The problem is that none of the authorities wants anything to do with a change in national telephone codes, due to take place in 1995.
The code change, costing consumers about pounds 3.25bn, will add millions of new numbers to Britain's increasingly clogged telephone network. David Harrington, director-general of the Telecommunications Managers Association, said: 'This is a national change which has the potential for causing chaos throughout industry and commerce. It needs to be managed down to the finest detail.'
But as things stand, it probably won't be.
The Department of Tradeand Industry says the code change is a matter for the watchdog, Oftel, and the industry. Oftel, however, says that it is up to the network operators though it will support their efforts. This is in spite of Oftel's plans to take over from BT the control and allocation of telephone numbers from next year.
Meanwhile, BT says that as a private company, it is not responsible for any mess caused by a nationwide change of area codes.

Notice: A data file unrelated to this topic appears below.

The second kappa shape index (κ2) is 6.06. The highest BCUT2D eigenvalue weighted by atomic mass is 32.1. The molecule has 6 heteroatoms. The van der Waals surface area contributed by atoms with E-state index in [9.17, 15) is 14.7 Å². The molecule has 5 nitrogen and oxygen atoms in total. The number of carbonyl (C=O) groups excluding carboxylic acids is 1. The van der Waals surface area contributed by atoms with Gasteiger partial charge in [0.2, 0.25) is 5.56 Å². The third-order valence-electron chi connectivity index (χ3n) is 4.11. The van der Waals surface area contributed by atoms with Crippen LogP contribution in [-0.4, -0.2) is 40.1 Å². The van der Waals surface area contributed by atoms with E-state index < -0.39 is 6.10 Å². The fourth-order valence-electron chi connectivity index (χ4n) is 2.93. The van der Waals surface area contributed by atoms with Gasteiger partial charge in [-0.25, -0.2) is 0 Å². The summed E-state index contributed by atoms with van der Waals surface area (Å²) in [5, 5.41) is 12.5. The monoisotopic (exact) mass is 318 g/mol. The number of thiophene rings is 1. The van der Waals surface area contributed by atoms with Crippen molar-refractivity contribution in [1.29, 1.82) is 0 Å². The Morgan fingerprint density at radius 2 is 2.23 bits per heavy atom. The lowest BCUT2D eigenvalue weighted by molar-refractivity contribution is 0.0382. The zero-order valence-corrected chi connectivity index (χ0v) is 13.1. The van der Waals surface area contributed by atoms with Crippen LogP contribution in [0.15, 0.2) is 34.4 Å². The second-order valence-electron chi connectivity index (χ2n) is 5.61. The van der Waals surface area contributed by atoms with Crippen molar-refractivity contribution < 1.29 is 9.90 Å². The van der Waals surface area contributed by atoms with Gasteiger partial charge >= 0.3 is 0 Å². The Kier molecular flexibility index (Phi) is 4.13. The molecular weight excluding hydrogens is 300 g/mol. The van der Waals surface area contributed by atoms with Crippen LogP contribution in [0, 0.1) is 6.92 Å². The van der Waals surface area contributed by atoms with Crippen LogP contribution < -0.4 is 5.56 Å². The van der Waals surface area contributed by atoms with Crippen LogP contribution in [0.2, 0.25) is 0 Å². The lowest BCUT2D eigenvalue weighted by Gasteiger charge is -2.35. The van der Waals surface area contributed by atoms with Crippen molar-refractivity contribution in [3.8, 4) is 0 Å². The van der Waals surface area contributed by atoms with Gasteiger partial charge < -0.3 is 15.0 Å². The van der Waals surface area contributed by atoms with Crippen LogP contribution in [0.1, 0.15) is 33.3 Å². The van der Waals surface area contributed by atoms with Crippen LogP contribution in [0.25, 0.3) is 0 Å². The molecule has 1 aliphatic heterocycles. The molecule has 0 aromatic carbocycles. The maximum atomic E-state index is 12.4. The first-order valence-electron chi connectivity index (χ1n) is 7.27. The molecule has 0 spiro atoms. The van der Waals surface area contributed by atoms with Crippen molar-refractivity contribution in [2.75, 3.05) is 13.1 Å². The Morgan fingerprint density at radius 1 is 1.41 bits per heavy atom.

From April 1995, all numbers will have a '1' inserted after the initial zero in the area code. Thus numbers in London will begin '0171' or '0181' and the code for Derby will be 01332 instead of 0332.
The change will require wholesale reprogramming of telephoneequipment - public and private - so that it recognises the new numbers and can route calls accordingly.
A source at BT said: 'This (change) is happening because Oftel wanted to do it.' But the regulator maintains that while it approved proposals for a code change, the plans were put forward by BT and Mercury. 'It is Oftel's firm view that each operator has direct responsibility for implementing the code change on its network and for informing customers of the change.'
The TMA, Telephone Users Association and others including BT and Mercury have formed an ad hoc committee to try to prepare for the code change. They have urged Oftel to take overall responsibility, but admit that the watchdog has neither the resources nor the legal requirement to do so.
Mr Harrington noted that the growing number of telephone network operators will make it even harder to co-ordinate the change without a single body taking the reins.
Unfortunately, no one seems willing to answer the call.Reuse content